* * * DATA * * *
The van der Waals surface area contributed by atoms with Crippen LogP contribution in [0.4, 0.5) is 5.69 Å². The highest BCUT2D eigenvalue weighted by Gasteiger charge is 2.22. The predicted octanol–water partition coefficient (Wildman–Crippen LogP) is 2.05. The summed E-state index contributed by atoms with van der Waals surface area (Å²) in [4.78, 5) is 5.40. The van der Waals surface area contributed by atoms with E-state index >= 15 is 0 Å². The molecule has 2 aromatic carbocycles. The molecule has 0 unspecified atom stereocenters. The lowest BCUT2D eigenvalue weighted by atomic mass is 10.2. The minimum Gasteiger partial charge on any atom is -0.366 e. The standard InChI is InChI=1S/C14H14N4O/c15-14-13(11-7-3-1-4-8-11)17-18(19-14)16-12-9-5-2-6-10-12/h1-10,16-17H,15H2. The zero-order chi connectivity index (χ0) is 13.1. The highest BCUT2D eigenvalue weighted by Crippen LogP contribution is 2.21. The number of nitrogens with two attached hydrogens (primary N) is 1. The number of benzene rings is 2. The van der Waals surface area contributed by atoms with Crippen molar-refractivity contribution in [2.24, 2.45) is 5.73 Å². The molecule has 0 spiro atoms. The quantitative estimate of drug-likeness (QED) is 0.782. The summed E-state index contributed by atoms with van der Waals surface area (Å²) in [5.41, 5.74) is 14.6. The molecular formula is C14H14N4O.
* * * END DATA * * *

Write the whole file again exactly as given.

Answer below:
The van der Waals surface area contributed by atoms with Crippen LogP contribution in [0.4, 0.5) is 5.69 Å². The highest BCUT2D eigenvalue weighted by Gasteiger charge is 2.22. The predicted octanol–water partition coefficient (Wildman–Crippen LogP) is 2.05. The summed E-state index contributed by atoms with van der Waals surface area (Å²) in [4.78, 5) is 5.40. The van der Waals surface area contributed by atoms with E-state index >= 15 is 0 Å². The molecule has 2 aromatic carbocycles. The molecule has 0 unspecified atom stereocenters. The lowest BCUT2D eigenvalue weighted by atomic mass is 10.2. The minimum Gasteiger partial charge on any atom is -0.366 e. The standard InChI is InChI=1S/C14H14N4O/c15-14-13(11-7-3-1-4-8-11)17-18(19-14)16-12-9-5-2-6-10-12/h1-10,16-17H,15H2. The zero-order chi connectivity index (χ0) is 13.1. The highest BCUT2D eigenvalue weighted by Crippen LogP contribution is 2.21. The number of nitrogens with two attached hydrogens (primary N) is 1. The number of benzene rings is 2. The van der Waals surface area contributed by atoms with Crippen molar-refractivity contribution in [2.24, 2.45) is 5.73 Å². The molecule has 0 spiro atoms. The quantitative estimate of drug-likeness (QED) is 0.782. The summed E-state index contributed by atoms with van der Waals surface area (Å²) in [5.41, 5.74) is 14.6. The molecular formula is C14H14N4O.